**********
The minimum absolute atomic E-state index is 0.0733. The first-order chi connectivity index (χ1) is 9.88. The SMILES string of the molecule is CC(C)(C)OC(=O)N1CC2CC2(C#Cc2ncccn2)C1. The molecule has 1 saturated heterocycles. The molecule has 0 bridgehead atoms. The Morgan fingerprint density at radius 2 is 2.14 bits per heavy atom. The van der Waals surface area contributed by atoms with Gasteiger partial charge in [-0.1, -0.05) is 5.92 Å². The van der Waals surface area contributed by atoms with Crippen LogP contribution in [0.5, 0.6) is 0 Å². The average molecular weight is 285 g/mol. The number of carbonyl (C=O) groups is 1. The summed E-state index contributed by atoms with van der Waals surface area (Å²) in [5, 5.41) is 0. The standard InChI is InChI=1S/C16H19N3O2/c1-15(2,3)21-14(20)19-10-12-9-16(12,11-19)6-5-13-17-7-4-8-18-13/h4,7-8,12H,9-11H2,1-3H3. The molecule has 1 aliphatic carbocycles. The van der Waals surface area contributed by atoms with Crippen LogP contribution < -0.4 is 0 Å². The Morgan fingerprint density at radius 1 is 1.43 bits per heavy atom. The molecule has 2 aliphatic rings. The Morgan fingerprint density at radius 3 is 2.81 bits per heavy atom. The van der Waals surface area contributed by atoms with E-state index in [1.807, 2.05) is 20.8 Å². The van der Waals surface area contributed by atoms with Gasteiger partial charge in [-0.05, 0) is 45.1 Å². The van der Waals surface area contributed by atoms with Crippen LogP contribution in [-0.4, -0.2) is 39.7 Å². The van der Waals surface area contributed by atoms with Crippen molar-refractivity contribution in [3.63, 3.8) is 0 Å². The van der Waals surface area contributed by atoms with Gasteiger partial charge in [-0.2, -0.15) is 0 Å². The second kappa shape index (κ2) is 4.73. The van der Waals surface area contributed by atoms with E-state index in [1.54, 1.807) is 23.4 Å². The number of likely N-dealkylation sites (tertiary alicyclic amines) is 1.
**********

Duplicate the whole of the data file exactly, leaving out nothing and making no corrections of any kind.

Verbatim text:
The minimum absolute atomic E-state index is 0.0733. The first-order chi connectivity index (χ1) is 9.88. The SMILES string of the molecule is CC(C)(C)OC(=O)N1CC2CC2(C#Cc2ncccn2)C1. The molecule has 1 saturated heterocycles. The molecule has 0 bridgehead atoms. The Morgan fingerprint density at radius 2 is 2.14 bits per heavy atom. The van der Waals surface area contributed by atoms with Gasteiger partial charge in [-0.1, -0.05) is 5.92 Å². The van der Waals surface area contributed by atoms with Crippen LogP contribution in [0.5, 0.6) is 0 Å². The average molecular weight is 285 g/mol. The number of carbonyl (C=O) groups is 1. The summed E-state index contributed by atoms with van der Waals surface area (Å²) in [5, 5.41) is 0. The standard InChI is InChI=1S/C16H19N3O2/c1-15(2,3)21-14(20)19-10-12-9-16(12,11-19)6-5-13-17-7-4-8-18-13/h4,7-8,12H,9-11H2,1-3H3. The molecule has 1 aliphatic carbocycles. The van der Waals surface area contributed by atoms with Crippen LogP contribution < -0.4 is 0 Å². The Morgan fingerprint density at radius 1 is 1.43 bits per heavy atom. The molecule has 2 aliphatic rings. The Morgan fingerprint density at radius 3 is 2.81 bits per heavy atom. The van der Waals surface area contributed by atoms with E-state index in [1.807, 2.05) is 20.8 Å². The van der Waals surface area contributed by atoms with Gasteiger partial charge in [-0.05, 0) is 45.1 Å². The van der Waals surface area contributed by atoms with Crippen LogP contribution in [-0.4, -0.2) is 39.7 Å². The van der Waals surface area contributed by atoms with Crippen molar-refractivity contribution in [3.63, 3.8) is 0 Å². The van der Waals surface area contributed by atoms with Gasteiger partial charge in [-0.2, -0.15) is 0 Å². The second kappa shape index (κ2) is 4.73. The van der Waals surface area contributed by atoms with E-state index in [1.54, 1.807) is 23.4 Å². The number of likely N-dealkylation sites (tertiary alicyclic amines) is 1.